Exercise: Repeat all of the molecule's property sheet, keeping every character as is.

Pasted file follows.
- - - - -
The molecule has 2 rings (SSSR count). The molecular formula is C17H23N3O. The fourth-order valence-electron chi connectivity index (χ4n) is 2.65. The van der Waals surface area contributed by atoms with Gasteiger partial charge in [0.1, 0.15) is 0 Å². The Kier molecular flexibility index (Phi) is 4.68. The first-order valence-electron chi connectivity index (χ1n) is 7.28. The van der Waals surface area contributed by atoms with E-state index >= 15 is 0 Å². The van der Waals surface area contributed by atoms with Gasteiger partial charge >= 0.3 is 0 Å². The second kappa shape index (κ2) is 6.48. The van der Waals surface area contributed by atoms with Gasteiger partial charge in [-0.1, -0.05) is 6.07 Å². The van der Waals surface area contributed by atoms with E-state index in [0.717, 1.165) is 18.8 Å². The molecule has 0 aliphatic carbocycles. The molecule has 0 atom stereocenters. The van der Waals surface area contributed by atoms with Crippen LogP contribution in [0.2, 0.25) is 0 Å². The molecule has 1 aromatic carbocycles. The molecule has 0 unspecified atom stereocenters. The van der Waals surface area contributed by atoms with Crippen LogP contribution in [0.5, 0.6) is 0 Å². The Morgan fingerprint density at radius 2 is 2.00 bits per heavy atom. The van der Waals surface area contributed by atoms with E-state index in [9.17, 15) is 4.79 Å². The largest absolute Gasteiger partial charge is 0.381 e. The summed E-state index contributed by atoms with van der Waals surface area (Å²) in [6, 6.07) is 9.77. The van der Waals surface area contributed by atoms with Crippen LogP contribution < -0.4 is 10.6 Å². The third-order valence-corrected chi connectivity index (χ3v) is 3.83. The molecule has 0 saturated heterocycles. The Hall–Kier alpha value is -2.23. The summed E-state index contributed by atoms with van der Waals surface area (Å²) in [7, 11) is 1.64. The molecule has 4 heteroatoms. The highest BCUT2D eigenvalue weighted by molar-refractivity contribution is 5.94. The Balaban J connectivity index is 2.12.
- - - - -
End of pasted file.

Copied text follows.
The molecule has 2 rings (SSSR count). The molecular formula is C17H23N3O. The fourth-order valence-electron chi connectivity index (χ4n) is 2.65. The van der Waals surface area contributed by atoms with Gasteiger partial charge in [0.1, 0.15) is 0 Å². The Kier molecular flexibility index (Phi) is 4.68. The first-order valence-electron chi connectivity index (χ1n) is 7.28. The van der Waals surface area contributed by atoms with E-state index >= 15 is 0 Å². The van der Waals surface area contributed by atoms with Gasteiger partial charge >= 0.3 is 0 Å². The second kappa shape index (κ2) is 6.48. The van der Waals surface area contributed by atoms with Gasteiger partial charge in [-0.1, -0.05) is 6.07 Å². The van der Waals surface area contributed by atoms with E-state index in [0.717, 1.165) is 18.8 Å². The molecule has 0 aliphatic carbocycles. The molecule has 0 atom stereocenters. The van der Waals surface area contributed by atoms with Crippen LogP contribution in [0.2, 0.25) is 0 Å². The molecule has 1 aromatic carbocycles. The molecule has 0 unspecified atom stereocenters. The van der Waals surface area contributed by atoms with Crippen LogP contribution in [0.5, 0.6) is 0 Å². The Morgan fingerprint density at radius 2 is 2.00 bits per heavy atom. The van der Waals surface area contributed by atoms with E-state index in [9.17, 15) is 4.79 Å². The largest absolute Gasteiger partial charge is 0.381 e. The summed E-state index contributed by atoms with van der Waals surface area (Å²) in [6, 6.07) is 9.77. The van der Waals surface area contributed by atoms with Crippen LogP contribution < -0.4 is 10.6 Å². The third-order valence-corrected chi connectivity index (χ3v) is 3.83. The molecule has 0 saturated heterocycles. The Hall–Kier alpha value is -2.23. The summed E-state index contributed by atoms with van der Waals surface area (Å²) in [7, 11) is 1.64. The molecule has 4 heteroatoms. The highest BCUT2D eigenvalue weighted by molar-refractivity contribution is 5.94. The Balaban J connectivity index is 2.12.